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How Do I Know What Property Value to Use in an Equity Release Calculator?

When was the last time you had a surveyor or estate agent out to your property? Perhaps it was when you took out a loan to buy the home in the first place? Most people do not get appraisals every year. They only get their house appraised when they are looking for a financial product such as a mortgage or in the case of retirees an equity release. Given this parameter you may be unaware of what your property is valued at and yet you need it for the equity release calculator to get an accurate result.

Finding Property Value Data
As you probably do not know the value and you are not ready for an equity release company to appoint a surveyor for your application, you will need to access the Internet. and are two websites which show recent sales, pending sales and properties on the market. What you want to look for is recent sales. A property that has sold is an actual value of worth, while a property still on the market may indicate the housing price is too high or there is something else wrong with it. Pending sales can be used, but again a pending sale is not a sale so it could fall through.

A surveyor or estate agent is going to look first for home sales in your postcode for comparison. You should do the same. If there are no homes with the same square footage, number of rooms and bathrooms and age of home, then you may need to branch out. You have to find something that is comparable in size, age, and number of rooms and bathrooms otherwise the value could be completely wrong. This is where pending and for sale may be used.

You can also look in the newspaper on certain days to see properties for sale. A surveyor of course will check for sales first before they branch out to other means of finding value. They also pull the last recorded value to ascertain a value.

Factoring in Age
Age is also going to apply to the equity release calculation. Once you find sales that are similar you should have a value that is approximately the value a surveyor would use. As it is a guess estimation the result may differ from the equity release company. Another area that could skew results is the age you use.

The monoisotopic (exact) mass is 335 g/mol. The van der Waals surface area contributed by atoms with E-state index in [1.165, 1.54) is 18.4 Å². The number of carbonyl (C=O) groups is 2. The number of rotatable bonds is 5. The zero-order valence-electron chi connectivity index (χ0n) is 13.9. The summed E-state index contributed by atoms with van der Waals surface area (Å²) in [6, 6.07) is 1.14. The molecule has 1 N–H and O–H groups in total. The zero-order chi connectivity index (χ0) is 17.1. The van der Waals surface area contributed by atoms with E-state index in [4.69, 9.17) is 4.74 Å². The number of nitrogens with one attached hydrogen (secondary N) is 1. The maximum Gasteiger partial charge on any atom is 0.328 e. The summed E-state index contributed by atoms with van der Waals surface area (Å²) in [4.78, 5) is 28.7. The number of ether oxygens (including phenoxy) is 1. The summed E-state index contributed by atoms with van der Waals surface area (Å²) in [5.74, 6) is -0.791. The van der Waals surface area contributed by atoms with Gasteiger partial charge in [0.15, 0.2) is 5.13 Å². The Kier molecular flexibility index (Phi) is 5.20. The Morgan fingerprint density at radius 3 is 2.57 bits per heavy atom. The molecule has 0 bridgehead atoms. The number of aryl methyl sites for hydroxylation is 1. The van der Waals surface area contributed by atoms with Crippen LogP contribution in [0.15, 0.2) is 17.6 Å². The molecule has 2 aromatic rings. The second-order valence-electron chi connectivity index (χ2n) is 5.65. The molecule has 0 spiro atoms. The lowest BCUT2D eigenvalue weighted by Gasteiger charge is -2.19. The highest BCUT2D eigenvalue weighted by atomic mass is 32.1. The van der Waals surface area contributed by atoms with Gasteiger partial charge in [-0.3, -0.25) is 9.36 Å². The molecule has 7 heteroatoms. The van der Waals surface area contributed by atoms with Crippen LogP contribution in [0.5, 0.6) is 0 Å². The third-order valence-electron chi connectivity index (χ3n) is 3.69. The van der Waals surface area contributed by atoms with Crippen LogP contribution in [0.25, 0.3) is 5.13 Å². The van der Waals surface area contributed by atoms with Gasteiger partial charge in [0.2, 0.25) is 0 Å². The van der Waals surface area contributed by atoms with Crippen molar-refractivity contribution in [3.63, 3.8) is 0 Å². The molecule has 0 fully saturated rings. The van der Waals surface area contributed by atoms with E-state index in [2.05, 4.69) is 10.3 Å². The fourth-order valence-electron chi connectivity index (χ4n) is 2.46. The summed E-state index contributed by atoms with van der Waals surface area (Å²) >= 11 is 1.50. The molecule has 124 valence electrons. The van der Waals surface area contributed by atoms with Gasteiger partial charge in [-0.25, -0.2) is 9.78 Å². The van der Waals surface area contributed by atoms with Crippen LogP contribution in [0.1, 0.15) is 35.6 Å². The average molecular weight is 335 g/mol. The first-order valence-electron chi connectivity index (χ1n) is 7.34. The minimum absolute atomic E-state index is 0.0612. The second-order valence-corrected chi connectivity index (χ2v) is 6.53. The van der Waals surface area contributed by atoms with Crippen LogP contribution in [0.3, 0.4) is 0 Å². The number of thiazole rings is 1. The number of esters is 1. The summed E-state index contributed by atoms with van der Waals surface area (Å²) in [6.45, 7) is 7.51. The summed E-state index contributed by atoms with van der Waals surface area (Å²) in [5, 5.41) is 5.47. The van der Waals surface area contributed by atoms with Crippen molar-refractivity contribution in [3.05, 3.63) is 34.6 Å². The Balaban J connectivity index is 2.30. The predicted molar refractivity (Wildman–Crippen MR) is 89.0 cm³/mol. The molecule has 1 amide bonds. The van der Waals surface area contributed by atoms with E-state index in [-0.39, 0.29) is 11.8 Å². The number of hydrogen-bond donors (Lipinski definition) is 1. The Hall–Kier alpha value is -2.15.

You need to use the age of the youngest homeowner. This is the homeowner that has the right to make decisions about the home and not the youngest person in the house. The youngest homeowner has to be at least 55 years of age to qualify for equity release products on the market. Some companies might require you to be 60 or 65 before they offer equity release schemes.

By going with an independent broker and independent equity release mortgage calculator, you can learn about all products on the market and check a range of ages to see what the maximum property value released can be.

Calculating the Percentage
Each company has a different loan to value percentage for 2014 although it may be within a few per cent of each other. For example, Aviva might be 30% loan to value percentage at age 65, whereas Pure Retirement offers 31% for the same age.

You will need to enter the current property value, your age, and then click submit. The calculator will tell you the percentage possible for that age. It can also give you a value in pounds that can be released.

If you go with Aviva at 65 years of age and the maximum amount with a home worth £200K you could release up to £60,000.

What Should You Release
Although you have used an approximate property value based on the sales in your area, you can feel comfortable with the maximum sum it has given you as a guide to making your decision to speak with an independent broker. You also want to consider taking out a smaller percentage than the maximum available so that you can leave behind an inheritance.

If you do not need the maximum there is no reason to take it all out. Interest compounds on the loan which is why the loan to value percentage exists. It ensures you are not going to add too much interest to go over the value of the home based on life expectancy. Always seek a second opinion to the equity release calculator to make sure of the amount you can truly release.